As seen in the Fall/Winter 2017 issue of Abbey Magazine (page 13)
By Fr. Matthew Dougherty, O. Praem.
In his talk at the 2010 Religious Education Congress in Los Angeles, Fr. Robert Barron (now Bishop Barron) shared a story about a visit he made to his brother’s house. One day, after his niece came home from school—one of the elite Catholic high schools in Chicago—Fr. Barron couldn’t help but notice her pile of textbooks on the kitchen table: Shakespeare’s Hamlet for her English class, Virgil’s Aeneid for her Latin class, and a tome of complex equations for her advanced physics class. He rummaged through the books in amazement, proud of his niece’s sophistication and intelligence. After moving a few books aside, however, his heart quickly sank. Underneath some of the greatest works of Western civilization was a paperback book full of large, simple print and colorful cartoon pictures—she was using a comic book for her religion class.
Bishop Barron’s story about his niece’s textbooks is familiar to many young adults, including me. Many of us grew up with these religious “comic books” in our Christian formation courses, leaving us unaware of the richness, depth, and beauty of the Christian tradition. Until recently, I had never heard of great Christian novelists or storytellers like Flannery O’Connor or Leo Tolstoy. I had not read the Christology of St. Athanasius of Alexandria or the mystical theology of St. Bonaventure. I did not know that theology had been brought to critically acclaimed films, like Terrence Malick’s The Tree of Life. In other words, I was unaware that Catholicism had a vibrant, intelligent, and colorful culture that not only passed on the faith in nuanced and sophisticated ways, but also was compelling and enjoyable!
After our exciting discovery of the vibrancy of Catholic culture, and recognizing the importance of sharing it with other young adults, Adam Horn (director of religious education at St. Bernard Parish, Green Bay) and I decided to start a book club for young adults ages 21-39 at St. Norbert Abbey. During the summer of 2016, we kicked off the group with a Facebook page simply called: “Young Adult Catholic Book Study: Green Bay, WI.” In September of 2016, we read our first work, Leaf by Niggle by J.R.R. Tolkien, with about eight members. After our first event, the book club started to grow. As of August 2017, our Facebook group has 70 members with as many as 18 participants at each discussion.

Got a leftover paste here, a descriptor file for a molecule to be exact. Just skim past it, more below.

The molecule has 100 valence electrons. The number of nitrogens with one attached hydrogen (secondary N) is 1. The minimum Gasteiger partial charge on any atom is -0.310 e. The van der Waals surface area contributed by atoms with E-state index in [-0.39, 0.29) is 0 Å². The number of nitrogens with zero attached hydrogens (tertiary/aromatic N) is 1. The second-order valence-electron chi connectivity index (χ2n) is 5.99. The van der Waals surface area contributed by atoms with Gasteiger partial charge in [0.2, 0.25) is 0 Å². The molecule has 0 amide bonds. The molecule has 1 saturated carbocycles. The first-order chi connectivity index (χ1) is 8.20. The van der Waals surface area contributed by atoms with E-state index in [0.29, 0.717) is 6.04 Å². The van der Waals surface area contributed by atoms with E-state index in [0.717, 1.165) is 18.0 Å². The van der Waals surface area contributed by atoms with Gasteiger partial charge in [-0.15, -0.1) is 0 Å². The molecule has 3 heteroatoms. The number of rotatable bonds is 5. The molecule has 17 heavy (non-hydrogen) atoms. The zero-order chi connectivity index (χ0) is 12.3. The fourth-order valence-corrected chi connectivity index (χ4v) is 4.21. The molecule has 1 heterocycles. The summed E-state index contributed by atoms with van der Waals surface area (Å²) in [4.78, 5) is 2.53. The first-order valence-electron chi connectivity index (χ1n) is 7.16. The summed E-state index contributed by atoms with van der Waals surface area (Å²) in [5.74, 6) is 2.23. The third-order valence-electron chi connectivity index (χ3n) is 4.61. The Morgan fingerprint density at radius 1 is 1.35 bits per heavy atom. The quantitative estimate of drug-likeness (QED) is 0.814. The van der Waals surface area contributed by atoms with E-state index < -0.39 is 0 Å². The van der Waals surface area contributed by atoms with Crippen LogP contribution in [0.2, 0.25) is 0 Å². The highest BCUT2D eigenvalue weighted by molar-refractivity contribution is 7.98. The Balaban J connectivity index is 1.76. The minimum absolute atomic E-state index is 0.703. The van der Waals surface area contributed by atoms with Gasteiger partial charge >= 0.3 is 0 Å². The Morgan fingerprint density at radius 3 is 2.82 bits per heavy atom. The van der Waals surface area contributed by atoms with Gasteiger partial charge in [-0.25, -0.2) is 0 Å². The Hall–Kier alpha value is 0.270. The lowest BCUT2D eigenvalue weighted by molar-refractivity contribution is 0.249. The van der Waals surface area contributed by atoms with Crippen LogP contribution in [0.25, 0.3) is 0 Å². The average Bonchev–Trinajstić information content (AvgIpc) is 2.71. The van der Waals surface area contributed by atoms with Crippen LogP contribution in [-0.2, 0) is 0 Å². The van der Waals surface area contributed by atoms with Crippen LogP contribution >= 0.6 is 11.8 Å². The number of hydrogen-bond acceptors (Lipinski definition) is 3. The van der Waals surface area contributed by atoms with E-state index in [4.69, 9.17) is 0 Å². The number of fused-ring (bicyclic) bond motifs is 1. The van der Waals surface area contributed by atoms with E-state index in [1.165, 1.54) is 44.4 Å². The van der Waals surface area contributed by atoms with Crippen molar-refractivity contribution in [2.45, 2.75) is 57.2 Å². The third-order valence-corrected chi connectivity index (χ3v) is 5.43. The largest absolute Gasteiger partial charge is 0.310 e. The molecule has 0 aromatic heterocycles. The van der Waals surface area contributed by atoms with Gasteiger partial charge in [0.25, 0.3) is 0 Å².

The fruits of our little book study are many: we have built community; we have read, watched, and discussed several great books and films; we’ve learned much and become “more cultured” along the way. Most importantly, however, we’ve become better at articulating and appreciating our faith. This was the impetus behind Fr. Barron’s story of his niece’s textbooks: to encourage young people to read the great books of the Christian tradition so that they might better understand, preach, teach, defend, celebrate, and thus communicate our faith. We believe that this book club is helping young adults in Green Bay accomplish these goals.
If you are a young adult interested in learning to better communicate your faith, simply search “Young Adult Catholic Book Study: Green Bay, WI” on Facebook and join our group. We would love to read, discuss, and journey with you!
Selections from Ongoing Reading List:
|Leaf by Niggle||by J.R.R. Tolkein|
|A Good Man is Hard to Find||by Flannery O’Connor|
|The Death of Ivan Illych||by Leo Tolstoy|
|A Christmas Carol||by Charles Dickens|
|The Tree of Life||by Terrence Malick|
|The Soul’s Journey into God||by St. Bonaventure|
|The Screwtape Letters||by C.S. Lewis|
|The Book of Job||in the Holy Bible|
|On the Incarnation||by St. Athanasius of Alexandria|
|The Benedict Option||by Rod Dreher|
|Young People, the Faith, and Vocational Discernment: Preparatory Document for the 2018 Synod on Young People||by the Synod of Bishops|
|Everything that Rises Must Converge||by Flannery O’Connor|